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Proposed NJ law spells out rules on telemedicine

In today’s digital age, seeing a doctor via video conference doesn’t sound so outrageous.

Doctor holding out stethescope
Sean Prior, ThinkStock

It already exists in the Garden State, but New Jersey is on a very short list of states without regulations specifically addressing the field of telemedicine — the virtual interaction between patient and doctor.

A bill advancing in Trenton aims to change that, creating a definition for the practice that spells out who’s eligible to participate, which technology can be used and how the cost of services would be covered.

According to state Sen. Joseph Vitale, D-Middlesex, sponsor of the measure and head of the Senate Health, Human Services and Senior Citizens Committee, telemedicine is “an expanding universe” of care for millions of Americans, and New Jersey “has the opportunity now to get this working in the right way, in the right manner that benefits patients first and foremost.”

Vitale said virtual services can expand opportunities for providers to interact with more patients in a timely manner. And they open the door to services for people in underserved areas and those who cannot easily travel to appointments.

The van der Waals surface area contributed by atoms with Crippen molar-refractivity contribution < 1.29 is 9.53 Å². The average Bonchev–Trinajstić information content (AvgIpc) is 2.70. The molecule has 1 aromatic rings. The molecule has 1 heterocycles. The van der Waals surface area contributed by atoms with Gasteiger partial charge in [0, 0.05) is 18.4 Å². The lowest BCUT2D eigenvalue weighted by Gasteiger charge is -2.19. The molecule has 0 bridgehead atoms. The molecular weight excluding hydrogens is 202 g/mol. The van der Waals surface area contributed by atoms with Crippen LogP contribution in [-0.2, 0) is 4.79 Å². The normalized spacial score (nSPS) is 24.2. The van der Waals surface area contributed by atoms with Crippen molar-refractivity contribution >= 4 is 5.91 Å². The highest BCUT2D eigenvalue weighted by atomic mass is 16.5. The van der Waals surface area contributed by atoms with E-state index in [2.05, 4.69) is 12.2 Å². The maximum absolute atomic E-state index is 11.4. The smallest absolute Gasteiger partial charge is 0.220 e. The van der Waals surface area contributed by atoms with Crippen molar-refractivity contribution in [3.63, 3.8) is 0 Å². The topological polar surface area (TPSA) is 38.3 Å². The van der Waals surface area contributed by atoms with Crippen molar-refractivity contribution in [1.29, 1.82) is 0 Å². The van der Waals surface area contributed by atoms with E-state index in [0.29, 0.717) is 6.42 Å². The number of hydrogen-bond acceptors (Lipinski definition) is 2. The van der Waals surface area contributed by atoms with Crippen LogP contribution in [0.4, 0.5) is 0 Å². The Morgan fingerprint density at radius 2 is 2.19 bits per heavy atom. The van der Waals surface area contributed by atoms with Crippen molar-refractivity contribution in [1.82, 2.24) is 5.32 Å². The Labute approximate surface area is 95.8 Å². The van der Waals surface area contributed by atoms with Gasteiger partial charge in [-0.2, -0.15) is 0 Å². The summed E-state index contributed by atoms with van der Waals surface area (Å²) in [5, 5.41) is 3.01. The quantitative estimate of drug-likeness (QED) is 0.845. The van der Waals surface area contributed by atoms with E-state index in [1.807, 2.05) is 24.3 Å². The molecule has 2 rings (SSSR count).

Speaking in favor of the measure, Dr. Adam Glasofer at Virtua said the hospital system already provides thousands of telemedicine consultations each year within many medical disciplines.

“In the near future, we plan to offer telemedicine for breastfeeding consults for new mothers, specialty care virtual visits for patients after surgical procedures, and even weight loss and nutrition,” Glasofer said.

According to Glasofer, the demand for telemedicine services is on the rise as more New Jerseyans gain health coverage.

One component of the bill requires health insurance companies provide coverage and payment for telemedicine services at least at the same rate as services provided in person.

Wardell Sanders, president of New Jersey Association of Health Plans, said this move could “limit the effectiveness” of telemedicine and “reduce some of the cost savings.”

“We would argue that there should be flexibility in the law to allow for different payment structures for providers,” said Sanders, who notes telemedicine is being used today with great success. “I think you’re unnecessarily handcuffing some cost savings that may be attributable to different cost structures.”

Under the measure, the prescription of dangerous controlled substances would not be permitted in a telemedicine visit until an in-person exam has been conducted.

The legislation has been referred to the Senate Budget and Appropriations Committee.

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Contact reporter Dino Flammia at dino.flammia@townsquaremedia.com.

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